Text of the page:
Tall canna lilies rise above trailing ivy. Geraniums and marigolds peek through coleus leaves splotched in shades of green and red. The 13 flowering pots dotted around campus, combined with the flower ‘B’ and the annual beds at the B Plaza give the university landscaping crew a canvas to combine plants of different colors and textures throughout the year.
Linda Williams has worked at Boise State for 15 years and has tended to the flowering pots and annual beds over the seasons.
When deciding what to plant in these areas, Williams said she looks for “survivability and visual impact.”
“The geraniums at the admin B and flower B were selected for their orange color, as well as tolerance to overhead watering,” she said. “They are also cold and heat tolerant, and have been planted in 40 degree temperatures, and they still thrive when it is in the 100s.”
When assembling plantings for the pots, Williams considered height, color, texture variation, successive blooming and filling the pot with visual interest in all seasons.
“Spring pots are planted with pansies until early May, then they are changed out for summer plants,” she said. “Trailing plants, such as ivy or dichondra, are good to plant in the spring too. By late summer they are mature and add visual interest to fall and winter plantings. Summer sees a lot of flowering annuals, then the fall and winter plantings are a mix of ornamental kale, grasses and trailing plants.”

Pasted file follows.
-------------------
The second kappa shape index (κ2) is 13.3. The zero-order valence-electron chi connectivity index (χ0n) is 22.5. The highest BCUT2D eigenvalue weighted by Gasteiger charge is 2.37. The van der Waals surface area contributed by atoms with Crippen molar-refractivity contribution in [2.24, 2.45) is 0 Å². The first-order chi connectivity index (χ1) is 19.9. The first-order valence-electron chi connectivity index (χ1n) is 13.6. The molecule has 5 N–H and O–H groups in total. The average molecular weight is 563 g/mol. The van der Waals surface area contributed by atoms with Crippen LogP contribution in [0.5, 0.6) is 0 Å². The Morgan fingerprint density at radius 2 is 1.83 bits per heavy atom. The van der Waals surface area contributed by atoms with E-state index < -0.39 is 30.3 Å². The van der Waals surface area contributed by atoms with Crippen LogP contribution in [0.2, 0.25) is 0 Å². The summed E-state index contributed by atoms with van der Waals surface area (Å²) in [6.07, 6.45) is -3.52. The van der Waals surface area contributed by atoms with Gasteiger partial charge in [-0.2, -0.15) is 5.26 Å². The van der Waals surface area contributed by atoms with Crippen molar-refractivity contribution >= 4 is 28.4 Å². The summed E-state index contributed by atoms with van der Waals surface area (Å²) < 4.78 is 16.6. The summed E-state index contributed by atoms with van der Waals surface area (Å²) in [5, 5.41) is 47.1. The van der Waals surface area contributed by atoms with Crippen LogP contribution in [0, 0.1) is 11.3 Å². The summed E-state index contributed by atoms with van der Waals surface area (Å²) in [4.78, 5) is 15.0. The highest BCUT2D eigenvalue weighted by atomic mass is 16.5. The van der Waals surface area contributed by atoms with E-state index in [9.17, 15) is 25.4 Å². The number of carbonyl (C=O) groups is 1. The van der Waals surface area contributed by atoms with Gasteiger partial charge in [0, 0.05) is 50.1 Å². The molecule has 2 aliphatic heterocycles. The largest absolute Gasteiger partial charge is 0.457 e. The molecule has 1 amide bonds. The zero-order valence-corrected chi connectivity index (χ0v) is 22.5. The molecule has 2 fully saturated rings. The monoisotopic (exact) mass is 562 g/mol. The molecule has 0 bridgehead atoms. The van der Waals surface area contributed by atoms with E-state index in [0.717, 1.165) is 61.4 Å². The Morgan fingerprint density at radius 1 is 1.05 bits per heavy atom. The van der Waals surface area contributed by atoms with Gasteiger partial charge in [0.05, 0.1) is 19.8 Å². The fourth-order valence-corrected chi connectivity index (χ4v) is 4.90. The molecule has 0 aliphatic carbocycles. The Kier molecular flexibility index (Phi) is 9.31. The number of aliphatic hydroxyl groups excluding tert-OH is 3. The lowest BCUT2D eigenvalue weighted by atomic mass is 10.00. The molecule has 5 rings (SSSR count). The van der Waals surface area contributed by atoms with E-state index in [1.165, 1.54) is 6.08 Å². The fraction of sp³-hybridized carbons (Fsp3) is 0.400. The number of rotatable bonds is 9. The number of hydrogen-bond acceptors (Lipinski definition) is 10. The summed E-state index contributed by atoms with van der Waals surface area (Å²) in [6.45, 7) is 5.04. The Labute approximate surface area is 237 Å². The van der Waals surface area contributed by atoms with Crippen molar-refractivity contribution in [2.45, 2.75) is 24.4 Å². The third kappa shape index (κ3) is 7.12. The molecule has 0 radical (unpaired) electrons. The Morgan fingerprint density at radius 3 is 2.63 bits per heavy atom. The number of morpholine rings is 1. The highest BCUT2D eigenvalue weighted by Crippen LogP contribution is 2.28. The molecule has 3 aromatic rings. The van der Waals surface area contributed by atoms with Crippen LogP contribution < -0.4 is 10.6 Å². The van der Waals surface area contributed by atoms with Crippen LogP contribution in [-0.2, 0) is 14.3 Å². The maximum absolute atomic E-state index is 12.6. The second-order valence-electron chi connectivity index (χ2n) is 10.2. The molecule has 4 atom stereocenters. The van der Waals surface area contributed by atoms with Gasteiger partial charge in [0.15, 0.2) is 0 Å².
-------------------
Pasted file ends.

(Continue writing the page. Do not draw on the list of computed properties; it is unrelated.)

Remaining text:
Idaho’s weather can be an obstacle for the crews, but they try their best to use pants suited to the particular locations.
“It is a challenge to have the pots and annual plantings installed and looking acceptable for early spring events like Bronco Day and spring commencement,” Williams said. “Idaho’s fluctuating weather is not always conducive to annual plantings in early spring.”
Conversely, challenges on the other end of the weather spectrum means keeping annuals happy through the heat of summer, so the plant types depend upon the location of the pots.
“South extreme heat requires heat tolerant types and shaded areas are better to grow begonias and coleus,” she said. “I also avoid high maintenance types of annuals whenever possible.”
“Linda, and the whole crew, do such a great job keeping these pots looking good all year round,” said Gabe Bishop, manager of landscape services. “The plantings really add visual impact and textural interest, complementing the amazing greenery all over campus.”
– By George Thoma